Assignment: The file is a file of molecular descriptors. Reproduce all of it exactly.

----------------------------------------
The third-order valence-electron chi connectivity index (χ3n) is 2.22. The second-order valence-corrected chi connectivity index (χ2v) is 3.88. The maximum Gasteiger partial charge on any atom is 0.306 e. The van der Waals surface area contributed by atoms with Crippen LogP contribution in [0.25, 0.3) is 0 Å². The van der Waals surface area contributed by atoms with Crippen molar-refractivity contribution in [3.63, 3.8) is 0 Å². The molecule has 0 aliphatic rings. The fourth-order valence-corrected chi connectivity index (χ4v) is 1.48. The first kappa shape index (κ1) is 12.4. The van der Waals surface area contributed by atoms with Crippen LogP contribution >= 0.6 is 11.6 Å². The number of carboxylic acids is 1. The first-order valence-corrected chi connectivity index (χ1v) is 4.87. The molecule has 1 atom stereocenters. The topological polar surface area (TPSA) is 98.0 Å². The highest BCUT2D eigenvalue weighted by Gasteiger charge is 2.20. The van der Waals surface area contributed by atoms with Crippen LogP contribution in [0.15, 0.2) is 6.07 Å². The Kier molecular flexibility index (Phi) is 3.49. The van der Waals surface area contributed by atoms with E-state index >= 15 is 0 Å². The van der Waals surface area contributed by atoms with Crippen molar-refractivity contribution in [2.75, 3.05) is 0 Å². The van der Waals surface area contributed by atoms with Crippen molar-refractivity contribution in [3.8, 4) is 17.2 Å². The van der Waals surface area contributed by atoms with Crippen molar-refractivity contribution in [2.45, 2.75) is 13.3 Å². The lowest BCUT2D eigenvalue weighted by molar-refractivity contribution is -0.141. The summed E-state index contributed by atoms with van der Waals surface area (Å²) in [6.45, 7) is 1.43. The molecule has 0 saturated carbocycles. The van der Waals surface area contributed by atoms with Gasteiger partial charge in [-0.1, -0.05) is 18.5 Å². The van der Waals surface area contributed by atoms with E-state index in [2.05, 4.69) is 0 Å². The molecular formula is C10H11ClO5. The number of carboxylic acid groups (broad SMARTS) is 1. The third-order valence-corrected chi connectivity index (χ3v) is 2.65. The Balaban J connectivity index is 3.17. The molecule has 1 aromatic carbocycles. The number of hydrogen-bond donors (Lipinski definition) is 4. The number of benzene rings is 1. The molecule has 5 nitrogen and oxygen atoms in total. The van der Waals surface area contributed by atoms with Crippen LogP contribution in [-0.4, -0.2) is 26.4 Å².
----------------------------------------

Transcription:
The third-order valence-electron chi connectivity index (χ3n) is 2.22. The second-order valence-corrected chi connectivity index (χ2v) is 3.88. The maximum Gasteiger partial charge on any atom is 0.306 e. The van der Waals surface area contributed by atoms with Crippen LogP contribution in [0.25, 0.3) is 0 Å². The van der Waals surface area contributed by atoms with Crippen molar-refractivity contribution in [3.63, 3.8) is 0 Å². The molecule has 0 aliphatic rings. The fourth-order valence-corrected chi connectivity index (χ4v) is 1.48. The first kappa shape index (κ1) is 12.4. The van der Waals surface area contributed by atoms with Crippen LogP contribution >= 0.6 is 11.6 Å². The number of carboxylic acids is 1. The first-order valence-corrected chi connectivity index (χ1v) is 4.87. The molecule has 1 atom stereocenters. The topological polar surface area (TPSA) is 98.0 Å². The highest BCUT2D eigenvalue weighted by Gasteiger charge is 2.20. The van der Waals surface area contributed by atoms with Crippen LogP contribution in [0.15, 0.2) is 6.07 Å². The Kier molecular flexibility index (Phi) is 3.49. The van der Waals surface area contributed by atoms with E-state index >= 15 is 0 Å². The van der Waals surface area contributed by atoms with Crippen molar-refractivity contribution in [2.75, 3.05) is 0 Å². The van der Waals surface area contributed by atoms with Crippen molar-refractivity contribution in [3.8, 4) is 17.2 Å². The van der Waals surface area contributed by atoms with Crippen molar-refractivity contribution in [2.45, 2.75) is 13.3 Å². The lowest BCUT2D eigenvalue weighted by molar-refractivity contribution is -0.141. The summed E-state index contributed by atoms with van der Waals surface area (Å²) in [6.45, 7) is 1.43. The molecule has 0 saturated carbocycles. The van der Waals surface area contributed by atoms with Gasteiger partial charge in [-0.1, -0.05) is 18.5 Å². The van der Waals surface area contributed by atoms with E-state index in [2.05, 4.69) is 0 Å². The molecular formula is C10H11ClO5. The number of carboxylic acid groups (broad SMARTS) is 1. The third-order valence-corrected chi connectivity index (χ3v) is 2.65. The Balaban J connectivity index is 3.17. The molecule has 1 aromatic carbocycles. The number of hydrogen-bond donors (Lipinski definition) is 4. The number of benzene rings is 1. The molecule has 5 nitrogen and oxygen atoms in total. The van der Waals surface area contributed by atoms with Crippen LogP contribution in [-0.4, -0.2) is 26.4 Å².